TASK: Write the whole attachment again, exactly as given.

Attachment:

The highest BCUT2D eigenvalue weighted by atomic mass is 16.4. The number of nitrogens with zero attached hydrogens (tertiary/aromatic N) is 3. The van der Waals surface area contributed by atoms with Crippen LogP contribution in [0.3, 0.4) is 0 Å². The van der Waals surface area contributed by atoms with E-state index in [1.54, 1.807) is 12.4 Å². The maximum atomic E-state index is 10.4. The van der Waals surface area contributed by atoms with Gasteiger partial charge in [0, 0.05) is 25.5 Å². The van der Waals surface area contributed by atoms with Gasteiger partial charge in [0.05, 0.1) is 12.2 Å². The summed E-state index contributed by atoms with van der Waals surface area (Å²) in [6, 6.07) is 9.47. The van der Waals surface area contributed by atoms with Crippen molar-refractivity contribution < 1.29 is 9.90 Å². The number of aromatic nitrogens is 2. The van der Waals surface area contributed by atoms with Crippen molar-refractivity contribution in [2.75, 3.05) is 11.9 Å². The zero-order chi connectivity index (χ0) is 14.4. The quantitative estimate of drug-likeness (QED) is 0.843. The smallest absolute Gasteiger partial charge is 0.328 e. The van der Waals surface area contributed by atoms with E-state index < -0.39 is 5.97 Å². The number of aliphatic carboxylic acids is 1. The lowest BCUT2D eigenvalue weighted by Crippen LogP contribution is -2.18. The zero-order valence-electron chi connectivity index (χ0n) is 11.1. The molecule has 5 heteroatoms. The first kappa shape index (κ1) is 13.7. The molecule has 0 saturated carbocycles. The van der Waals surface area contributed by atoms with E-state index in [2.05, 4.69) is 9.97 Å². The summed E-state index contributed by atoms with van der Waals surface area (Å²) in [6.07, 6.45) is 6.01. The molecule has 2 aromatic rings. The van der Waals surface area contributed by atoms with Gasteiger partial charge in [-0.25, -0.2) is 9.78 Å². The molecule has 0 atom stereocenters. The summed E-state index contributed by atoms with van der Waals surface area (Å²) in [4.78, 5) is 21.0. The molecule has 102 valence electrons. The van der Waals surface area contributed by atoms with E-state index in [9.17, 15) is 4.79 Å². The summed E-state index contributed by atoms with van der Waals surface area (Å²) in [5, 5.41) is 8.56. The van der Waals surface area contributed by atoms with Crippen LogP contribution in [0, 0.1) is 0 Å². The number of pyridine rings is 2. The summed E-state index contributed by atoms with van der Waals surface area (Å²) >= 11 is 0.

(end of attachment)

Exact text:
The highest BCUT2D eigenvalue weighted by atomic mass is 16.4. The number of nitrogens with zero attached hydrogens (tertiary/aromatic N) is 3. The van der Waals surface area contributed by atoms with Crippen LogP contribution in [0.3, 0.4) is 0 Å². The van der Waals surface area contributed by atoms with E-state index in [1.54, 1.807) is 12.4 Å². The maximum atomic E-state index is 10.4. The van der Waals surface area contributed by atoms with Gasteiger partial charge in [0, 0.05) is 25.5 Å². The van der Waals surface area contributed by atoms with Gasteiger partial charge in [0.05, 0.1) is 12.2 Å². The summed E-state index contributed by atoms with van der Waals surface area (Å²) in [6, 6.07) is 9.47. The van der Waals surface area contributed by atoms with Crippen molar-refractivity contribution < 1.29 is 9.90 Å². The number of aromatic nitrogens is 2. The van der Waals surface area contributed by atoms with Crippen molar-refractivity contribution in [2.75, 3.05) is 11.9 Å². The zero-order chi connectivity index (χ0) is 14.4. The quantitative estimate of drug-likeness (QED) is 0.843. The smallest absolute Gasteiger partial charge is 0.328 e. The van der Waals surface area contributed by atoms with E-state index < -0.39 is 5.97 Å². The number of aliphatic carboxylic acids is 1. The lowest BCUT2D eigenvalue weighted by Crippen LogP contribution is -2.18. The zero-order valence-electron chi connectivity index (χ0n) is 11.1. The molecule has 5 heteroatoms. The first kappa shape index (κ1) is 13.7. The molecule has 0 saturated carbocycles. The van der Waals surface area contributed by atoms with E-state index in [2.05, 4.69) is 9.97 Å². The summed E-state index contributed by atoms with van der Waals surface area (Å²) in [6.07, 6.45) is 6.01. The molecule has 2 aromatic rings. The van der Waals surface area contributed by atoms with Gasteiger partial charge in [-0.25, -0.2) is 9.78 Å². The molecule has 0 atom stereocenters. The summed E-state index contributed by atoms with van der Waals surface area (Å²) in [4.78, 5) is 21.0. The molecule has 102 valence electrons. The van der Waals surface area contributed by atoms with E-state index in [9.17, 15) is 4.79 Å². The summed E-state index contributed by atoms with van der Waals surface area (Å²) in [5, 5.41) is 8.56. The van der Waals surface area contributed by atoms with Crippen LogP contribution in [0, 0.1) is 0 Å². The number of pyridine rings is 2. The summed E-state index contributed by atoms with van der Waals surface area (Å²) >= 11 is 0.